New Logo and Branding: Sifang Art MuseumPosted: November 29, 2012
Sifang Art Museum is a gallery and creative space located in the Pukou region of Nanjing, China dedicated to art, architecture and international collaboration. Their visual identity, a bilingual logo-type set across a collateral of unusual trapezoidal cut detail and monochromatic colour palette – developed by Singapore-based creative and strategic design agency Foreign Policy - draws together the themes of architectural space, the dimensionality created by light and shadow, the meeting of ideas and the built environment.
“Set within the gentle terrain of Laoshan in Nanjing, the architecture of Sifang Art Museum is a well-constructed mix of harsh angularity with an elegant appeal whereby the asymmetrical structure hovers in space. Every view angle yielding a different trapezoidal perspective; the collateral system adopts the trapezoidal form. The Chinese saying – Strength within Gentleness – is inspired by bamboo – the material and form used for landscaping and parts of the structure. This underpins the brand identity, describing the gentle landscape where in old China, scholars and artists took recluse to master their craft or refine their thinking. The demure that also balances the masculinity of the architecture. White, is also a canvas a museum would function as.”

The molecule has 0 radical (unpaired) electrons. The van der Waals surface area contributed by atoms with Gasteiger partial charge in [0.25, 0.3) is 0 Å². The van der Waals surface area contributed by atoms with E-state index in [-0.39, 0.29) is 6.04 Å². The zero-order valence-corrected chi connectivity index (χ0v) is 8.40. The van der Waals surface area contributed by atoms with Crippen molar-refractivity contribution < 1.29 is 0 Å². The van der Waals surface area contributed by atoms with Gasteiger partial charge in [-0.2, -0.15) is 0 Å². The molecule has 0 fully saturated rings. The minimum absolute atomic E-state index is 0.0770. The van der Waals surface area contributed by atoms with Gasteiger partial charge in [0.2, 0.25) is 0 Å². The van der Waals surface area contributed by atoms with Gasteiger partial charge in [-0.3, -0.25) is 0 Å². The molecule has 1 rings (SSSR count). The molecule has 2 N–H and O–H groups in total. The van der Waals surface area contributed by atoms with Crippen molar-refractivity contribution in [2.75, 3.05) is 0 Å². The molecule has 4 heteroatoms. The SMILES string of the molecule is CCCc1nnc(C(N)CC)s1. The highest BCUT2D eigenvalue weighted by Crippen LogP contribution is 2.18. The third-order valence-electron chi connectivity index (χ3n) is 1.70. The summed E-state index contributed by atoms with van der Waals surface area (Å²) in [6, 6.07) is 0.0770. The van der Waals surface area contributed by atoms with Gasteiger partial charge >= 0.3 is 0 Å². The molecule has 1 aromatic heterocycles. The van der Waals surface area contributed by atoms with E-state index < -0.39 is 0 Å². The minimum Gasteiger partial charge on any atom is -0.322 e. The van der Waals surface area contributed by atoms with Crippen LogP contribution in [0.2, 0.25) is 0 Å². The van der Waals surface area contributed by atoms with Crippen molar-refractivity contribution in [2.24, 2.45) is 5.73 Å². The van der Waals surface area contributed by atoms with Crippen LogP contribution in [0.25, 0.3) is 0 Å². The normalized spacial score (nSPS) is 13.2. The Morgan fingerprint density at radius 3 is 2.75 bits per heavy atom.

- Taken from the Foreign Policy website
The logo-type – a juxtaposition of slim Latin characters and square simplified Chinese logograms – has been very well handled and clear in its presentation of modernistic ideas set within rural and traditional China. The shared geometric form, mono and grid-based spacing, square terminals, single consistent line weight and stacked resolution of the characters appropriately visualises the collaboration of east and west while also achieving a structural and technical plan-like quality with a solid balance of internal and external space.
The die-cuts of the stationery create a physical relationship between visual identity and the built environment without being obvious or literal, it hints at the idea of multiple-perspectives, the omnidirectional nature of the name and delivers a subtle, distinctive and proprietary brand quality beyond the simplicity of the graphical components.
The result is incredibly well restrained and has a zen-like tranquility in the lightness of the line weight and use of ample white space that perhaps reflects some of the spirituality that inhabits the country and its past. It does rely on a few architectural convention but manages to elevate these with some simple cuts amplified by the light and shadow of a monochromatic material choice.
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Richard is a British freelance designer and writer who specialises in visual identities and packaging. He’s written for Brand New, Design Week and The Dieline, featured in Computer Arts magazine and also runs the resource Design Survival.